What Is The Royal Law?

The Apostle James speaks prominently of the “Royal Law.” What does he mean, and what does that mean to us?

James called on the church not to show partiality or favoritism. He called on believers not to look on “the face” but to look on who our fellow believers are. They are those who belong to Christ. James said, “If, however, you are fulfilling the royal law, according to Scripture, ‘You shall love your neighbor as yourself,’ you are doing well” (James 2:8).

How do we fulfill this royal law and “do well?” What does this mean?

First, love trumps everything. The first and greatest commandment is to love God with all our being. The second fits closely with the first. We should love our neighbor as we love ourself. If we do this and think of our duty to love in this way, we do well because we please God.

This love shows up in practical ways as we worship and fellowship together.

Second, the royal law implies that loving God leads to loving our neighbor. If we love God, we also love His children. We cannot please God without loving those for whom He gave His Son.

Third, this means that everyone counts. In this sense, its not just that we shouldn’t give the rich person special attention but that everyone should get the special attention that comes from being a child of God.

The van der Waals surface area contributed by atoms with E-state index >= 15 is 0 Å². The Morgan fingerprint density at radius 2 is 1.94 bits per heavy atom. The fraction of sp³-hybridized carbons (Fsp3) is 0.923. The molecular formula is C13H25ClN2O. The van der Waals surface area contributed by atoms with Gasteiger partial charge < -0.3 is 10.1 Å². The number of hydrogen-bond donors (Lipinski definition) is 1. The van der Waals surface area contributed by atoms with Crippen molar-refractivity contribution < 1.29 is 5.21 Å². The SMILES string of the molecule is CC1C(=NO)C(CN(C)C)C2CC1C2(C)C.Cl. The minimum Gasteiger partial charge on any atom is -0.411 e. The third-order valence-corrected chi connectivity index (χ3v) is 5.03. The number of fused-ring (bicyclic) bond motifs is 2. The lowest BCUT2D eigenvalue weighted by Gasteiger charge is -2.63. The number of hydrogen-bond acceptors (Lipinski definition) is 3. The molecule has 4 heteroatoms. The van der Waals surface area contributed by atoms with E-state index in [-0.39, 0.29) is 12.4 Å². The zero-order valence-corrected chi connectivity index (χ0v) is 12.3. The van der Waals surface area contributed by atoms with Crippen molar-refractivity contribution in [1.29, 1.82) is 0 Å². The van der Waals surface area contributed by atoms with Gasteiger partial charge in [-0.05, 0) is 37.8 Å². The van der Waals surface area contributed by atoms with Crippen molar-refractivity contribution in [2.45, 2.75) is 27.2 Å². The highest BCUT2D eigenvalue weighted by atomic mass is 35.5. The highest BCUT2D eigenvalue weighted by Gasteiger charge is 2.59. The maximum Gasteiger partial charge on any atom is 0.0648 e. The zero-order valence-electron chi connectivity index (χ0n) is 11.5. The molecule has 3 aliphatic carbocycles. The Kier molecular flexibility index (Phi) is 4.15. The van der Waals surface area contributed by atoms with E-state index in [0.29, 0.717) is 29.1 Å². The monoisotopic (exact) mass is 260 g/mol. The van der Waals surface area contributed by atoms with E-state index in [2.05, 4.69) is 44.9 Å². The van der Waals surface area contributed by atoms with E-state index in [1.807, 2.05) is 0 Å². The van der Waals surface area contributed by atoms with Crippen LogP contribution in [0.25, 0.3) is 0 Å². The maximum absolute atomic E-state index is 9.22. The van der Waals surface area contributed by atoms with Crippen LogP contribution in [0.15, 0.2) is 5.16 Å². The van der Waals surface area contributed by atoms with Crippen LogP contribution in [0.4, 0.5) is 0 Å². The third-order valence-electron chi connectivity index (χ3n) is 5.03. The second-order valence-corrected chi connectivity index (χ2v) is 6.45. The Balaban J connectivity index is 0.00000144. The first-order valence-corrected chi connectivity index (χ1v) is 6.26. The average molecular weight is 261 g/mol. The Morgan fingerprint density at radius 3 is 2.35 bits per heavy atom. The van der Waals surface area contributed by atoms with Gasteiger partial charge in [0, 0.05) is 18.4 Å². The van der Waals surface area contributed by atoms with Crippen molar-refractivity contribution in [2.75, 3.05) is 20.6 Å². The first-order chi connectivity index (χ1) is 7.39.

It’s easy to look at people and make judgments. We are at least tempted to do this all the time.
When we do so, we make distinctions among ourselves and we become “judges with evil motives.” This should not be the way we function in the kingdom of God.

Finally, the royal law is the greatest of laws. It comes from the king Himself. Nothing should be more important than the edict of the king that we love our neighbor as we love ourself.

 

 

 

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About Waylon

I am the senior pastor of First Baptist Church, Covington, Louisiana, a position that I have held since 1989.

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[Mary’s Song] And Mary said: “My soul glorifies the Lord and my spirit rejoices in God my Savior, for the Mighty One has done great things for me— holy is his name. — Luke 1:46-47, 49 (NIV)